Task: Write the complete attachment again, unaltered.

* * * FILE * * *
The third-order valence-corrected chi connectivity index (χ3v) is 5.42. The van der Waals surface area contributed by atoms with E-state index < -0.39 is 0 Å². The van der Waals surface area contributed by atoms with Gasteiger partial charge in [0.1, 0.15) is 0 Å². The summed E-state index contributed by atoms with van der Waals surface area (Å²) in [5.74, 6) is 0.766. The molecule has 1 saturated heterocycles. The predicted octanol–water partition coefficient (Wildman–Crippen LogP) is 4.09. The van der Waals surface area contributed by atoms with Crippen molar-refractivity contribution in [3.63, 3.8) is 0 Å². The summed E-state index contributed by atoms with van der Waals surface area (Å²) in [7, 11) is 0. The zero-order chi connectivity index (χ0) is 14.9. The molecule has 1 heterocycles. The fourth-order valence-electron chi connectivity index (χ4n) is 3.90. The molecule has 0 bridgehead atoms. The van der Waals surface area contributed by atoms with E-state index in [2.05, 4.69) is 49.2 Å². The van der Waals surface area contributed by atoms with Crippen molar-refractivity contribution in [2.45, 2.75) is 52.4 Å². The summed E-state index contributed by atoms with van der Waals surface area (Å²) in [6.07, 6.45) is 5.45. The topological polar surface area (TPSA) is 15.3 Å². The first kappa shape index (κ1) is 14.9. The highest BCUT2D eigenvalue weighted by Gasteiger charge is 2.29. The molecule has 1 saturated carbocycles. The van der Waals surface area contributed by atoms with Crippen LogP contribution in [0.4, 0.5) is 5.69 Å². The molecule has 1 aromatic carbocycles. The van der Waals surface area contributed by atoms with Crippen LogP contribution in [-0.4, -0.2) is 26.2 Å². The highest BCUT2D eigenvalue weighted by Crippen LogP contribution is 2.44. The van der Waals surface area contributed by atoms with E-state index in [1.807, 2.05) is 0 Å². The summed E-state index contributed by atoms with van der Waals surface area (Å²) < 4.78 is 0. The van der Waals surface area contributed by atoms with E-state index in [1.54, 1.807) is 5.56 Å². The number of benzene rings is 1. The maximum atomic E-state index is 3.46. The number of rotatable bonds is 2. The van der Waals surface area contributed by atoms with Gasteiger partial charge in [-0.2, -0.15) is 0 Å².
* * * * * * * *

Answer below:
The third-order valence-corrected chi connectivity index (χ3v) is 5.42. The van der Waals surface area contributed by atoms with E-state index < -0.39 is 0 Å². The van der Waals surface area contributed by atoms with Gasteiger partial charge in [0.1, 0.15) is 0 Å². The summed E-state index contributed by atoms with van der Waals surface area (Å²) in [5.74, 6) is 0.766. The molecule has 1 saturated heterocycles. The predicted octanol–water partition coefficient (Wildman–Crippen LogP) is 4.09. The van der Waals surface area contributed by atoms with Crippen molar-refractivity contribution in [3.63, 3.8) is 0 Å². The summed E-state index contributed by atoms with van der Waals surface area (Å²) in [7, 11) is 0. The zero-order chi connectivity index (χ0) is 14.9. The molecule has 1 heterocycles. The fourth-order valence-electron chi connectivity index (χ4n) is 3.90. The molecule has 0 bridgehead atoms. The van der Waals surface area contributed by atoms with E-state index in [2.05, 4.69) is 49.2 Å². The van der Waals surface area contributed by atoms with Crippen molar-refractivity contribution in [2.45, 2.75) is 52.4 Å². The summed E-state index contributed by atoms with van der Waals surface area (Å²) in [6.07, 6.45) is 5.45. The topological polar surface area (TPSA) is 15.3 Å². The first kappa shape index (κ1) is 14.9. The highest BCUT2D eigenvalue weighted by Gasteiger charge is 2.29. The molecule has 1 saturated carbocycles. The van der Waals surface area contributed by atoms with Crippen LogP contribution in [0.4, 0.5) is 5.69 Å². The molecule has 1 aromatic carbocycles. The van der Waals surface area contributed by atoms with Crippen LogP contribution in [-0.4, -0.2) is 26.2 Å². The highest BCUT2D eigenvalue weighted by Crippen LogP contribution is 2.44. The van der Waals surface area contributed by atoms with E-state index in [1.807, 2.05) is 0 Å². The summed E-state index contributed by atoms with van der Waals surface area (Å²) < 4.78 is 0. The van der Waals surface area contributed by atoms with E-state index in [1.54, 1.807) is 5.56 Å². The number of benzene rings is 1. The maximum atomic E-state index is 3.46. The number of rotatable bonds is 2. The van der Waals surface area contributed by atoms with Gasteiger partial charge in [-0.2, -0.15) is 0 Å².